Sunday, November 1, 2009

Its Braising Season Kids- Beef Short Ribs

As everyone knows, the cooler weather lands itself to big, rich flavors coupled with deep, complex wines.  For the first installment, I am offering you a simple and traditional braised beef short rib.  Now, there are multiple variations of braised or barbequed short ribs.  There is the Korean version with soy, sugar, sesame and green onions.  There is also just a ketchup based American-style barbequed short rib (see my post on bbq sauce).  This version is a red wine/tomato-base braising liquid that easily infuses into the beef.  This post will give you the basic steps to have a tender, juicy, flavorful short rib.

The first step in having a successful dish is choosing good ingredients.  Most stores sell short ribs for about $4/lb for standard choice grade meat.  Even though they are short ribs and are going to be cooking low and slow, I suggest that you find prime grade beef.  It should have great marbling, which means that there should be veins of fat running throughout the meat.  They should look something like this:

To begin the cooking process, you want to season the meat liberally with salt and fresh cracked pepper.  If you have not read my post on seasoning meat, check it out before you begin here.  You want to give short ribs AT LEAST 6 hours of seasoning time.  That includes a re-salting before you begin to brown.  So, the braising process begins with browning the meat on all sides.  Choose your most dense cooking vessel, preferably a enamel coated cast iron dutch oven.  Coat the bottom with vegetable oil and crank the heat.  Make SURE that the heat is intense- usually when the oil begins to smoke a bit. (Open the windows a little during the browning process, it will definitely get smoky.)  Place a few ribs in the bottom of the cooking vessel, but be sure not to crowd them or they will cool the metal and the sear will not be sufficient.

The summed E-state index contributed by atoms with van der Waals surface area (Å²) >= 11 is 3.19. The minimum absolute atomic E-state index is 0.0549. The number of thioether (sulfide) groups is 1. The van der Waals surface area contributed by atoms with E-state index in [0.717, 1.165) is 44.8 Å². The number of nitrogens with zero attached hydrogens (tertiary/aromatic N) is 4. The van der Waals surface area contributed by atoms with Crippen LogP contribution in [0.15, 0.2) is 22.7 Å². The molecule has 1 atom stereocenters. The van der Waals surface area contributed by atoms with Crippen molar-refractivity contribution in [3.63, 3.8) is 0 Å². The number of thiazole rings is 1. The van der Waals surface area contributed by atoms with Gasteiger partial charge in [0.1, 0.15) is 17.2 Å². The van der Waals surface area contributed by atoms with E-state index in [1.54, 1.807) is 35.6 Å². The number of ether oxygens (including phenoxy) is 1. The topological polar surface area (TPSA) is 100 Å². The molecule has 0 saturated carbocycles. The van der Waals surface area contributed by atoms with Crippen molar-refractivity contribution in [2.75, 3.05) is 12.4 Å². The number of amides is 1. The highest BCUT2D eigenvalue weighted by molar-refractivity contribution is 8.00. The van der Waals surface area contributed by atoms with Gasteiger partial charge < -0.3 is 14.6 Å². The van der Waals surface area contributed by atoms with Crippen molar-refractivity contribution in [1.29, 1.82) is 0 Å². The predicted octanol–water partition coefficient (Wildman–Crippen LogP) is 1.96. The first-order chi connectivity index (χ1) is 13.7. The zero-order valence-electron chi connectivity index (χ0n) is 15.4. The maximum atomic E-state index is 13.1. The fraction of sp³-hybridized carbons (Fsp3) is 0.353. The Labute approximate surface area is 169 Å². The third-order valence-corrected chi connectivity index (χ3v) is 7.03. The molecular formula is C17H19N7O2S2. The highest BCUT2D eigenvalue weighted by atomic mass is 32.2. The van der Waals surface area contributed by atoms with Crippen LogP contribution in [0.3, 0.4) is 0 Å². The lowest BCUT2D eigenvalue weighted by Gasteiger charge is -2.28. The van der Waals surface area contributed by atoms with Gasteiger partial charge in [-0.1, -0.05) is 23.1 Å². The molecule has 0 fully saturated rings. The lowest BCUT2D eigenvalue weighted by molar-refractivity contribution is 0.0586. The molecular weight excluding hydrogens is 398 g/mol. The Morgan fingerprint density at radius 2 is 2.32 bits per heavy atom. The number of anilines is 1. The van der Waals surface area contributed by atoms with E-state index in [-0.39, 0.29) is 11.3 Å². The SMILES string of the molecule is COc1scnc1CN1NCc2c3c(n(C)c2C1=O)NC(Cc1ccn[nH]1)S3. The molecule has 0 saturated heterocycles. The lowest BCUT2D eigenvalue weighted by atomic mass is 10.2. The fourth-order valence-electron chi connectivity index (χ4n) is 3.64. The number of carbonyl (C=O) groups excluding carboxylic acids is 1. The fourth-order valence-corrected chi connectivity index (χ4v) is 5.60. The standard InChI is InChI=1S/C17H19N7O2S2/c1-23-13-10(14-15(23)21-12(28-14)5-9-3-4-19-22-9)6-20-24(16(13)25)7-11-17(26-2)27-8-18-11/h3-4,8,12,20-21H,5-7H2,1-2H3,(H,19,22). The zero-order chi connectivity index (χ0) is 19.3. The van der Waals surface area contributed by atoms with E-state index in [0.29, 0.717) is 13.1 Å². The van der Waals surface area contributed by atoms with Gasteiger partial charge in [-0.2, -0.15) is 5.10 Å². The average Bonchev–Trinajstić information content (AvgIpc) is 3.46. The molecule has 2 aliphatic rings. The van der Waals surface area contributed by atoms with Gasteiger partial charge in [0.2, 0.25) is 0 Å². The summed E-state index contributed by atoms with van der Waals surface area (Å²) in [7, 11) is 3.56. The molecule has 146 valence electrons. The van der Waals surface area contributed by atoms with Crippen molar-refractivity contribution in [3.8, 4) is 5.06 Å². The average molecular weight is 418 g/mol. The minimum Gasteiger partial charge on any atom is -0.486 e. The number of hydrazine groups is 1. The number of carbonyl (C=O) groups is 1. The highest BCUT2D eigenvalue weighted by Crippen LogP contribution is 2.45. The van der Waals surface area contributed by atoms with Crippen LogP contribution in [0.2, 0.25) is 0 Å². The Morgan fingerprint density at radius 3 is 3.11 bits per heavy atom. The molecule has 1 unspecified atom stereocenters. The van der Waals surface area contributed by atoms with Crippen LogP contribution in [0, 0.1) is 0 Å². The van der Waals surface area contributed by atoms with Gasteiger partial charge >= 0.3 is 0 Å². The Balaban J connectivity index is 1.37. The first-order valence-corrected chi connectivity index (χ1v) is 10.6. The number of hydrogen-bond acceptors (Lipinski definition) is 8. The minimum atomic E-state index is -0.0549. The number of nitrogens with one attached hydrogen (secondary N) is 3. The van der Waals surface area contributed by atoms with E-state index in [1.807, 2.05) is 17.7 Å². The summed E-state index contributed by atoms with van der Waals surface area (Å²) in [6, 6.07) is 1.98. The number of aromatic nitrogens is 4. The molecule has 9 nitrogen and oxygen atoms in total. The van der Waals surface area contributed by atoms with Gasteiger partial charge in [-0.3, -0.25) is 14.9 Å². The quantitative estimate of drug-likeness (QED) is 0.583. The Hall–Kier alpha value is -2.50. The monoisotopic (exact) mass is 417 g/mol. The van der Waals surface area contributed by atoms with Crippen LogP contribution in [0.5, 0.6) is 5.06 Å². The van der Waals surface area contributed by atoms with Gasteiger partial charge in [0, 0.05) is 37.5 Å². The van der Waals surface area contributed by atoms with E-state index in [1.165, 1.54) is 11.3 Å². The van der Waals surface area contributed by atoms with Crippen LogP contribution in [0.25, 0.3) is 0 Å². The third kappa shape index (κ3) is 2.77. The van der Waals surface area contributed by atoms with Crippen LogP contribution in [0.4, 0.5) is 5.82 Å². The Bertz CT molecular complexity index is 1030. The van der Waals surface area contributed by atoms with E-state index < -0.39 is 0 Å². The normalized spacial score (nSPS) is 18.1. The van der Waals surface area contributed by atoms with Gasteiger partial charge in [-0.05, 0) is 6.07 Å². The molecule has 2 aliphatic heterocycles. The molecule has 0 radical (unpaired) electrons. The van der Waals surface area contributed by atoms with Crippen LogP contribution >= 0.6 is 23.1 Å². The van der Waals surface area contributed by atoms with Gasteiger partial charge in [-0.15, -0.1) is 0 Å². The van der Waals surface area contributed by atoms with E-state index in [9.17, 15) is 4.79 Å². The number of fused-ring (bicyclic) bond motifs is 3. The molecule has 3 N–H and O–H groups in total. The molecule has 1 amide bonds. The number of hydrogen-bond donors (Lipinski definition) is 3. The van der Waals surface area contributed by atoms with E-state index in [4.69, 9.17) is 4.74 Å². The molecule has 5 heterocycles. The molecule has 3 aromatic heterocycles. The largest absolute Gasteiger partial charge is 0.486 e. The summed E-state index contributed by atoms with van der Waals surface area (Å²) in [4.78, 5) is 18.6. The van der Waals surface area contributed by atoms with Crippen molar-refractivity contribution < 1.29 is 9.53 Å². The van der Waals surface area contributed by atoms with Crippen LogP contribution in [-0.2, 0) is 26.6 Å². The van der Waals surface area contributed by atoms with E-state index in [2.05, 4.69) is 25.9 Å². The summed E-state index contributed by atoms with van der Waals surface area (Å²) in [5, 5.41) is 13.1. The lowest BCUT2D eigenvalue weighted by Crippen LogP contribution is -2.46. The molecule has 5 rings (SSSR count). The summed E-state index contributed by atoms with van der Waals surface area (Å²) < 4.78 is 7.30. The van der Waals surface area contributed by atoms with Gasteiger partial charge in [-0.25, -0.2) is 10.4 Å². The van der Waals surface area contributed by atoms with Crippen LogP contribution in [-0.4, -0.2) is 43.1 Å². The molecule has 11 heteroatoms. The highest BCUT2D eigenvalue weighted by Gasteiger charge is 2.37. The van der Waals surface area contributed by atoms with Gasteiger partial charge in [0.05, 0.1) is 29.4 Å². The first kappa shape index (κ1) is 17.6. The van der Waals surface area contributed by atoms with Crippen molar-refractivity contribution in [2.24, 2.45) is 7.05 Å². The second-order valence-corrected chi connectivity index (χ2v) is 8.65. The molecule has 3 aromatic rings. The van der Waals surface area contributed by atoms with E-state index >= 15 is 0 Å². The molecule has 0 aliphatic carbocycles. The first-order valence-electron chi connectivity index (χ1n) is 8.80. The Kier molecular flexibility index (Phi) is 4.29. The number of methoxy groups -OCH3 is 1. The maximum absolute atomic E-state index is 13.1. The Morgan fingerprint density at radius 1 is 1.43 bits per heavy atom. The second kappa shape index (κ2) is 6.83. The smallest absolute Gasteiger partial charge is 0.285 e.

Each side should take about 4-5 minutes.  They should look like this:

Now that you have your meat seared, you need to get your sauce going.  As crazy as it may seem, pour off the fat that rendered out of the ribs.  Put clean oil back in the pot and start cooking your mirepoix (onion, carrot, and celery diced to 1/2 inch cubes).  Use two carrots, one sweet spanish onion, and three ribs of celery.  Season your veg and brown it.  Some people suggest that you put your mirepoix into a food processor and make a paste to ease browning.  I did about half and half diced to paste.  I also add two cloves of garlic to the mix.  Let the veg brown, then scrape the brown up, and let brown again.  Once your veg is cooked, add in a cup to a cup and a half of tomato paste.  Combine that with the veg and let cook for 5-8 minutes.  Now, there will be a lot of brown, but don't worry, it will be fine.  Add three cups of a fairly bold red wine (a cabernet or an equivalent).  The wine must be good wine, something you would drink otherwise.  de-glaze the bottom of the pot with the wine, scraping up all of the lovely little bits.  I suggest using a whisk for this- it will also help homogenize the sauce.  Bring it to a simmer and reduce the sauce by half.  Add back in your meat.  You must make sure that the braising liquid covers the meat- you should add water to cover, about three cups.  Add into the pool two bay leaves and four sprigs of thyme.  It will look something like this:

Place your covered vessel into the over at 350 degrees and cook for three to four hours for juicy, fall off the bone ribs.  Most of the rib bones will not adhere to the meat, but it will still look delicious.  Remove the ribs, plate, and cover in the braising liquid.  You can reduce the liquid more, but the cooking time should have reduced the sauce adequately.  I prepared a simple garlic and parmesan smashed potato dish for the meat to rest on.  I was tempted to take the smashed potatoes and make a Jonny Cake out of it, but I did not have time.  I hope you try this recipe and please enjoy.

No comments:

Post a Comment